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Milligan seeks to block Council vote on revised ‘POKO’ plan

The partially completed Wall Street Place development, referred colloquially to as “POKO,” as seen from the former Leonard Street municipal parking lot, now owned by real estate broker Jason Milligan. Milligan’s purchase of the lot inspired the City and the Norwalk Redevelopment Agency to sue him and former owner Richard Olson of POKO Partners, charging that the sale violated the Land Disposition Agreement (LDA) for the property. The plaintiffs seek to reverse the sale.

Updated, 2:20 p.m.: Comments from Mario Coppola and Jason Milligan, story edited.

NORWALK, Conn. — A Superior Court judge has been asked to stop the Norwalk Common Council from voting Tuesday to clear the way for the revised “POKO” development.

Real estate broker Jason Milligan is seeking an emergency injunction to prevent the changes to the Land Disposition Agreement needed by JHM group to move forward with its revised plan for the mixed use development on the corner of Wall and Issacs Streets, formally called Wall Street Place. The City argues that Milligan does not have legal “standing” to request such an injunction because he is not party to the LDA, and states that his action is premature. Corporation Counsel Mario Coppola charged that Milligan is trying to force the City to include him in the deal, so he can make a profit. Continue reading Milligan seeks to block Council vote on revised ‘POKO’ plan

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Is the COVID-19 pandemic cure really worse than the disease? Here’s what our research found

The economic impact of coronavirus restrictions can also take a human toll. (mladenbalinovac via Getty Images)

The big idea

The coronavirus pandemic catapulted the country into one of the deepest recessions in U.S. history, leaving millions of Americans without jobs or health insurance. There is a lot of evidence that economic hardship is associated with poor health and can increase the risk of cardiovascular disease, mental health problems, cognitive dysfunction and early death.

All of that raises a question: Is the U.S. better off with the public health interventions being used to keep the coronavirus from spreading or without them?

In a new working paper, I and a team of health economists from U.S. universities set out to answer that question from a humanitarian perspective. To do that, we reviewed the latest data and scientific research about the virus to evaluate the number of lives saved if public health measures remain in place. We also reviewed economic studies looking at deaths caused by past restrictions of economic activity to assess the number of lives that could be lost if those measures trigger an extended economic recession.

We estimate that by the end of 2020, public health measures to mitigate COVID-19, including shelter-in-place orders, school and business closures, social distancing and face mask recommendations, would save between 500,000 and 2.7 million lives in the U.S. The economic downturn and loss of income from shelter-in-place measures and other restrictions on economic activity could contribute to between 50,400 and 323,000 deaths, based on an economic decline of 8%-14%.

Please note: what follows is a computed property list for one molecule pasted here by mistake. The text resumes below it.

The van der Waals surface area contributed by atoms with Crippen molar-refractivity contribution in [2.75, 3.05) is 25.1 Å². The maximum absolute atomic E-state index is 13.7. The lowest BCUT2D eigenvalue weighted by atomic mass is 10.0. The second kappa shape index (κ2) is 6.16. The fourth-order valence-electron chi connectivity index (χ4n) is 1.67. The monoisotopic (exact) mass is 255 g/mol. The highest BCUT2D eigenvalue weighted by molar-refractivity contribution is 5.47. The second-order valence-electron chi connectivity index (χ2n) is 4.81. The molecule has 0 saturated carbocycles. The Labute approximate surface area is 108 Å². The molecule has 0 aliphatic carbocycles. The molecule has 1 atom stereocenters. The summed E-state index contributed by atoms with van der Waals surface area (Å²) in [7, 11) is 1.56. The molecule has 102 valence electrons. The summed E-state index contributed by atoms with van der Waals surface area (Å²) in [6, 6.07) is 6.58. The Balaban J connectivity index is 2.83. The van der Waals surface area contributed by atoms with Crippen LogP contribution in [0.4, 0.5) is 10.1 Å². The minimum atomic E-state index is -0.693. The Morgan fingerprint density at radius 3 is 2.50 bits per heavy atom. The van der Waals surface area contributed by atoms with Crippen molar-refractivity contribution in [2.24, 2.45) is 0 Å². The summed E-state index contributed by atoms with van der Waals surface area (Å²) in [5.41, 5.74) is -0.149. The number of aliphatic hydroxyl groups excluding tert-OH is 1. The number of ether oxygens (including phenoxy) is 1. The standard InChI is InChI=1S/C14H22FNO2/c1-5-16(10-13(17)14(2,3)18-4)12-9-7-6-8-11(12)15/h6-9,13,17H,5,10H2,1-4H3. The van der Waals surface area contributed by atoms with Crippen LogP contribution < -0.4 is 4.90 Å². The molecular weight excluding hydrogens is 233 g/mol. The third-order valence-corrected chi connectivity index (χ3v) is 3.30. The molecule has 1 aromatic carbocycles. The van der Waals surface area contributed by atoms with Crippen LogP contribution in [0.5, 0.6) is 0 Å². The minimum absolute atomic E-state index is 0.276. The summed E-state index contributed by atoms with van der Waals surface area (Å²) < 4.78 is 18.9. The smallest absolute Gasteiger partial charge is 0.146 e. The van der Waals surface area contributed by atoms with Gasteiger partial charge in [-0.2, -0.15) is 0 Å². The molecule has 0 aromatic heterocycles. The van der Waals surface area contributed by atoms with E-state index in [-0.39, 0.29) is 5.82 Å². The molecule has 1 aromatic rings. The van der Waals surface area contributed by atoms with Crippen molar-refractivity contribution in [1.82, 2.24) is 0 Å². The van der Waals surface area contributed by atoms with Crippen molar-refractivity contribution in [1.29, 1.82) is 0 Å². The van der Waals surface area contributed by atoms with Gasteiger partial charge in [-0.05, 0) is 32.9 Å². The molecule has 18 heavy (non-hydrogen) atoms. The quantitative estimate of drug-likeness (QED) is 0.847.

Counting lives alone, we conclude that the public health measures to stop the spread of COVID-19 are justified and in the best interest of our society.

Why it matters

President Donald Trump likes to say that the cure must not be worse than the disease when it comes to coronavirus interventions that affect the economy. The public health approach works, but it can also hurt. Determining the “right dose” of a medicine always requires careful consideration of unintended consequences.

Several cost-benefit calculations of the COVID-19 economic shutdown measures have recently appeared in the popular press. They determined that saving the life of a COVID-19 patient could come at a price of up to US$6.7 million per year of life saved in terms of economic losses. These calculations stirred up a heated debate, with one side advocating for a save-lives-not-dollars approach and the other doubting its wisdom. The debate fell along party lines, further contributing to misinformation and even some willful resistance to public health recommendations.

By acknowledging and fully exploring the possible ramifications of the economic recession in lives saved or lost, our hope is that we will create a more “apples-to-apples” comparison. Most comparisons of the costs of interventions being discussed put a dollar figure on lives saved or lost. If an analysis finds, for example, that the U.S. pays $1.5 million for every life saved, that raises a value question: Is that a reasonable cost or not? The answer can lead people and policymakers to resist public health measures. Our analysis instead compares the number of lives likely to be saved to the number of lives likely to be lost, keeping judgments about the value of a human life out of the equation.